I have a confession to make.  I am a food-a-holic.  To be more specific, I am a sugarholic.  (Yes, I am aware that’s not a real word.)  If it’s sweet, odds are, I’ll love it.  I thought I had kicked it for a while.  In fact, for some time, I was able to do well and limited myself to how many sweet “foods” I could eat during the week.  So, I thought, “I’m not really a sugarholic.  I can stop any time I want to.  I just don’t want to.”

And then I read this book about an alcoholic, called Best Kept Secret, by Amy Hatvany.  And I saw myself in the main character of the story, Candace.  Amy did a great job of walking the reader through each step of healing – the denial, the excuses, the acceptance, etc.  That woman could have been me – except I don’t really drink.  My “drug” of choice appears to be sugar.  I use many of the same excuses she did.  I say, “I can stop any time,” or “If you wouldn’t bring them in the house, I wouldn’t want them,” or even “I’m not really that bad.” But the reality is, I am that bad.

In the book, Candace had to go to at least 3 Alcoholic’s Anonymous meetings per week.  Her thoughts as she sat through those meetings mirrored thoughts I have had at my similar meetings at Celebrate Recovery.  I have nothing against Celebrate Recovery, and I am coming to appreciate that it does help people – it’s helping me.  But I have to be honest and say it all seemed quite trite to me at first.  I felt (and still feel) so out-of-place.  The reading principles and prayers, etc in unison seemed weird and annoying to me at first – like sheep following each other, but I’m coming to see how that repetition helps keep those things in my mind throughout the week.  I am coming to appreciate that those principles will pop into my head when I need them to.

But reading this book also opened my eyes that I, too, am an addict.  My addiction may not hurt anyone else.  It may not make me slur my words or lose consciousness or even mess with my brain.  But it is an addiction none-the-less.  There are times when I want sugar so bad it hurts.  I will sometimes go to the store on the pretense that I have to return a video or buy a needed item, but many times, it’s just an excuse to get access to sweets.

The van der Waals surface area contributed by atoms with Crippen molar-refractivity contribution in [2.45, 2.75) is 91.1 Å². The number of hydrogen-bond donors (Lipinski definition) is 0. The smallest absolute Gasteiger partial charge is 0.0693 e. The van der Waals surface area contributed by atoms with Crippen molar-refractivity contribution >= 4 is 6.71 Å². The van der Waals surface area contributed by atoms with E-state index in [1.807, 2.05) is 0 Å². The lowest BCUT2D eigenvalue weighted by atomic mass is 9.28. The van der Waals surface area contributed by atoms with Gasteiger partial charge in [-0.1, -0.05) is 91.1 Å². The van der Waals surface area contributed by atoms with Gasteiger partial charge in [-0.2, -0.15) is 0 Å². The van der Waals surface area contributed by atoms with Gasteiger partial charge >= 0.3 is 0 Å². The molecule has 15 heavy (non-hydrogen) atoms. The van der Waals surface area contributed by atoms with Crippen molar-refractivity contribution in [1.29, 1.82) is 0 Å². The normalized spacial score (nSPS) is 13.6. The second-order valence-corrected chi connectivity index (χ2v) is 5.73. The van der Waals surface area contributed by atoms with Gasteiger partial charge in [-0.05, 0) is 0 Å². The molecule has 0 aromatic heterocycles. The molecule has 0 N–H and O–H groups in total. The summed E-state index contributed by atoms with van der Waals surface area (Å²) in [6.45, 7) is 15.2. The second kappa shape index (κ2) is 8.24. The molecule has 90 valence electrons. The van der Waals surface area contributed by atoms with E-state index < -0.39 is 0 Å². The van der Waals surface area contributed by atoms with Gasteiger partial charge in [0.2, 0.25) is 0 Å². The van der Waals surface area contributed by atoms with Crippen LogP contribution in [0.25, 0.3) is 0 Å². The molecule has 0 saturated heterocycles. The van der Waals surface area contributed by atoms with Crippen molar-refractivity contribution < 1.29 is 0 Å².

One of the things that I am learning is that I cannot do this alone.  I cannot fight this battle on my own.  I need a support system, but I am so used to handling my problems on my own, that I often block people out.  In this book, Candace feels the same way – like she can handle it on her own.  She doesn’t need help.  She doesn’t need a sponsor.  She doesn’t need people around her.  But one day, a new person joins her group therapy session.  This new girl, Kristin, is going through the same experiences, and that opens Candace up.  Candace begins hanging out with Kristin, and together they both begin to make progress.  As a result, Candace begins going to more groups and in the process gains a sponsor.  Once that happens her healing comes by leaps and bounds.

All this is to say, none of us is any good on our own.  We all have our own hurts and our own demons that we have to fight, but we can’t do it on our own.  We aren’t meant to.  We are meant to learn and grow together.  So, with that in mind, I decided to share tonight because I need to get it out.  I need to get out of myself and let others know.  And perhaps by doing that, I can find my own healing.

Until Next Time,

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